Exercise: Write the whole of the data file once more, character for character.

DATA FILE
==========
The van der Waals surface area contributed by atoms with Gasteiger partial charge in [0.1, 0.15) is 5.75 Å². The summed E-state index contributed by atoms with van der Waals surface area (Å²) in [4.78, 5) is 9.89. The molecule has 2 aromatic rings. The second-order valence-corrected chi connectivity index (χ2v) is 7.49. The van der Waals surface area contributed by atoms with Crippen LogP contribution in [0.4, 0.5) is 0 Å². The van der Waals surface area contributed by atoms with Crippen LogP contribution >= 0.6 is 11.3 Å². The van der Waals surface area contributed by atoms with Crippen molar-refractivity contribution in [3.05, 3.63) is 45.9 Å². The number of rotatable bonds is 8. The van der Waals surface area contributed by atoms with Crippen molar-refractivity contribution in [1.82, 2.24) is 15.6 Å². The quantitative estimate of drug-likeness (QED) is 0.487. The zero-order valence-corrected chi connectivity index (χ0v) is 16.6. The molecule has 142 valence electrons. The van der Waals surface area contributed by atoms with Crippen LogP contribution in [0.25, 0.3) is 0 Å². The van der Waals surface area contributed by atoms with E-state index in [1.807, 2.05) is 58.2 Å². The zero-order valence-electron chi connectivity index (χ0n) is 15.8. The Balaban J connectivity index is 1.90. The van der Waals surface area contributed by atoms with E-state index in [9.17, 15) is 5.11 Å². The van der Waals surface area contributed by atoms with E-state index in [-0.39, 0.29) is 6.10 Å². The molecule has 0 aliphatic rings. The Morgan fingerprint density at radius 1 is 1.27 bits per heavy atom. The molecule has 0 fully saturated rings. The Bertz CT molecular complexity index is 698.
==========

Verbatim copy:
The van der Waals surface area contributed by atoms with Gasteiger partial charge in [0.1, 0.15) is 5.75 Å². The summed E-state index contributed by atoms with van der Waals surface area (Å²) in [4.78, 5) is 9.89. The molecule has 2 aromatic rings. The second-order valence-corrected chi connectivity index (χ2v) is 7.49. The van der Waals surface area contributed by atoms with Crippen LogP contribution in [0.4, 0.5) is 0 Å². The van der Waals surface area contributed by atoms with Crippen LogP contribution >= 0.6 is 11.3 Å². The van der Waals surface area contributed by atoms with Crippen molar-refractivity contribution in [3.05, 3.63) is 45.9 Å². The number of rotatable bonds is 8. The van der Waals surface area contributed by atoms with Crippen molar-refractivity contribution in [1.82, 2.24) is 15.6 Å². The quantitative estimate of drug-likeness (QED) is 0.487. The zero-order valence-corrected chi connectivity index (χ0v) is 16.6. The molecule has 142 valence electrons. The van der Waals surface area contributed by atoms with Crippen LogP contribution in [0.25, 0.3) is 0 Å². The van der Waals surface area contributed by atoms with E-state index in [1.807, 2.05) is 58.2 Å². The zero-order valence-electron chi connectivity index (χ0n) is 15.8. The Balaban J connectivity index is 1.90. The van der Waals surface area contributed by atoms with E-state index in [9.17, 15) is 5.11 Å². The van der Waals surface area contributed by atoms with E-state index in [-0.39, 0.29) is 6.10 Å². The molecule has 0 aliphatic rings. The Morgan fingerprint density at radius 1 is 1.27 bits per heavy atom. The molecule has 0 fully saturated rings. The Bertz CT molecular complexity index is 698.